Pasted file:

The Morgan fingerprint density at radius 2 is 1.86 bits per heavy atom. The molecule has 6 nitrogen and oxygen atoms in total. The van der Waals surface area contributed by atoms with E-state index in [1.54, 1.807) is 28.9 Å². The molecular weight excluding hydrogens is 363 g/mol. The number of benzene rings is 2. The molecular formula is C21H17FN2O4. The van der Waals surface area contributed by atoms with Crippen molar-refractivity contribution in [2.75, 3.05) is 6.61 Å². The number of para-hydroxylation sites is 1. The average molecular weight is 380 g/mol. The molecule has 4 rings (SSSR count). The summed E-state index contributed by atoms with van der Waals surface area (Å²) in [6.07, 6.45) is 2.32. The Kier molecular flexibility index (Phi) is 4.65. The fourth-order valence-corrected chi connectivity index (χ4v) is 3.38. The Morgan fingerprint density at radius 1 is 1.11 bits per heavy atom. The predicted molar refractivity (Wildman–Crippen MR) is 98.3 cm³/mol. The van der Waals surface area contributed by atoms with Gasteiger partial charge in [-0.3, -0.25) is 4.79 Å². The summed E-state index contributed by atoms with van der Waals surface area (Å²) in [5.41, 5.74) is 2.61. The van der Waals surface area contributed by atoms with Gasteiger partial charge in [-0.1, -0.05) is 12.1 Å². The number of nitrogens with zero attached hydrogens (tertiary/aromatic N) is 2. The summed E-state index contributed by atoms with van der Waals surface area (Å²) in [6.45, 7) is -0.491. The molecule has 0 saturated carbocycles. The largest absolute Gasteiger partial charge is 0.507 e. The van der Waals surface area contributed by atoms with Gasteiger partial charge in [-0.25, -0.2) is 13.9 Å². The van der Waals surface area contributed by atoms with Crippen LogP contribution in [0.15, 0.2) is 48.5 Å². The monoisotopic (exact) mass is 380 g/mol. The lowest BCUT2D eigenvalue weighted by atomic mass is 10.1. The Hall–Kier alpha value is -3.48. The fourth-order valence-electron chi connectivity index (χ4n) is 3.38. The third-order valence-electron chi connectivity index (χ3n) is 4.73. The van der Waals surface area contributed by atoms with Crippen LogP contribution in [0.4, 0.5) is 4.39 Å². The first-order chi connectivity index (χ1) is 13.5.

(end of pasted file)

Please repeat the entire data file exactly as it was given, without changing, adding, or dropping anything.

The Morgan fingerprint density at radius 2 is 1.86 bits per heavy atom. The molecule has 6 nitrogen and oxygen atoms in total. The van der Waals surface area contributed by atoms with E-state index in [1.54, 1.807) is 28.9 Å². The molecular weight excluding hydrogens is 363 g/mol. The number of benzene rings is 2. The molecular formula is C21H17FN2O4. The van der Waals surface area contributed by atoms with Crippen molar-refractivity contribution in [2.75, 3.05) is 6.61 Å². The number of para-hydroxylation sites is 1. The average molecular weight is 380 g/mol. The molecule has 4 rings (SSSR count). The summed E-state index contributed by atoms with van der Waals surface area (Å²) in [6.07, 6.45) is 2.32. The Kier molecular flexibility index (Phi) is 4.65. The fourth-order valence-corrected chi connectivity index (χ4v) is 3.38. The Morgan fingerprint density at radius 1 is 1.11 bits per heavy atom. The predicted molar refractivity (Wildman–Crippen MR) is 98.3 cm³/mol. The van der Waals surface area contributed by atoms with Gasteiger partial charge in [-0.3, -0.25) is 4.79 Å². The summed E-state index contributed by atoms with van der Waals surface area (Å²) in [5.41, 5.74) is 2.61. The van der Waals surface area contributed by atoms with Gasteiger partial charge in [-0.1, -0.05) is 12.1 Å². The number of nitrogens with zero attached hydrogens (tertiary/aromatic N) is 2. The summed E-state index contributed by atoms with van der Waals surface area (Å²) in [6.45, 7) is -0.491. The molecule has 0 saturated carbocycles. The largest absolute Gasteiger partial charge is 0.507 e. The van der Waals surface area contributed by atoms with Gasteiger partial charge in [-0.25, -0.2) is 13.9 Å². The van der Waals surface area contributed by atoms with Crippen LogP contribution in [0.15, 0.2) is 48.5 Å². The monoisotopic (exact) mass is 380 g/mol. The lowest BCUT2D eigenvalue weighted by atomic mass is 10.1. The Hall–Kier alpha value is -3.48. The fourth-order valence-electron chi connectivity index (χ4n) is 3.38. The third-order valence-electron chi connectivity index (χ3n) is 4.73. The van der Waals surface area contributed by atoms with Crippen LogP contribution in [0.4, 0.5) is 4.39 Å². The first-order chi connectivity index (χ1) is 13.5.